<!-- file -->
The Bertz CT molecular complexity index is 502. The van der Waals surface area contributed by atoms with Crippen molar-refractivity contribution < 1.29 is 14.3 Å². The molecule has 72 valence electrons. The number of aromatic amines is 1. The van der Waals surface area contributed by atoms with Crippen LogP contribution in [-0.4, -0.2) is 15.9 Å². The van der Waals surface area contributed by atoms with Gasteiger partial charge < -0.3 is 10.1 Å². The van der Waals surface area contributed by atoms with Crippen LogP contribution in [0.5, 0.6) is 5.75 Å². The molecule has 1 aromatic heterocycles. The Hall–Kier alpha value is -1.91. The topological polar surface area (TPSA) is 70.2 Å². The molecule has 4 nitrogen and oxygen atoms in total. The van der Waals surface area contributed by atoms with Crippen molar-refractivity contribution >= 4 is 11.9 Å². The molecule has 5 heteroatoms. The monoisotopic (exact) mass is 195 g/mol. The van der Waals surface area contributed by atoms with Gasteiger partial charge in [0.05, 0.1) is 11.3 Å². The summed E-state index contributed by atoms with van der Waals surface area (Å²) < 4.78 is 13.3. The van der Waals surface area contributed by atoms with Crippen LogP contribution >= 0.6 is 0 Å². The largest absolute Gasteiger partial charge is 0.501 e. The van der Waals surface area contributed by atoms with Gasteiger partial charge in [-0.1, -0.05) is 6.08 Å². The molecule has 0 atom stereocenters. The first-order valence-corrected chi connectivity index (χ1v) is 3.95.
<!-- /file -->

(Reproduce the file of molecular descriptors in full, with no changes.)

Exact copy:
The Bertz CT molecular complexity index is 502. The van der Waals surface area contributed by atoms with Crippen molar-refractivity contribution < 1.29 is 14.3 Å². The molecule has 72 valence electrons. The number of aromatic amines is 1. The van der Waals surface area contributed by atoms with Crippen LogP contribution in [-0.4, -0.2) is 15.9 Å². The van der Waals surface area contributed by atoms with Gasteiger partial charge < -0.3 is 10.1 Å². The van der Waals surface area contributed by atoms with Crippen LogP contribution in [0.5, 0.6) is 5.75 Å². The molecule has 1 aromatic heterocycles. The Hall–Kier alpha value is -1.91. The topological polar surface area (TPSA) is 70.2 Å². The molecule has 4 nitrogen and oxygen atoms in total. The van der Waals surface area contributed by atoms with Crippen molar-refractivity contribution >= 4 is 11.9 Å². The molecule has 5 heteroatoms. The monoisotopic (exact) mass is 195 g/mol. The van der Waals surface area contributed by atoms with Gasteiger partial charge in [0.05, 0.1) is 11.3 Å². The summed E-state index contributed by atoms with van der Waals surface area (Å²) < 4.78 is 13.3. The van der Waals surface area contributed by atoms with Crippen LogP contribution >= 0.6 is 0 Å². The largest absolute Gasteiger partial charge is 0.501 e. The van der Waals surface area contributed by atoms with Gasteiger partial charge in [-0.1, -0.05) is 6.08 Å². The molecule has 0 atom stereocenters. The first-order valence-corrected chi connectivity index (χ1v) is 3.95.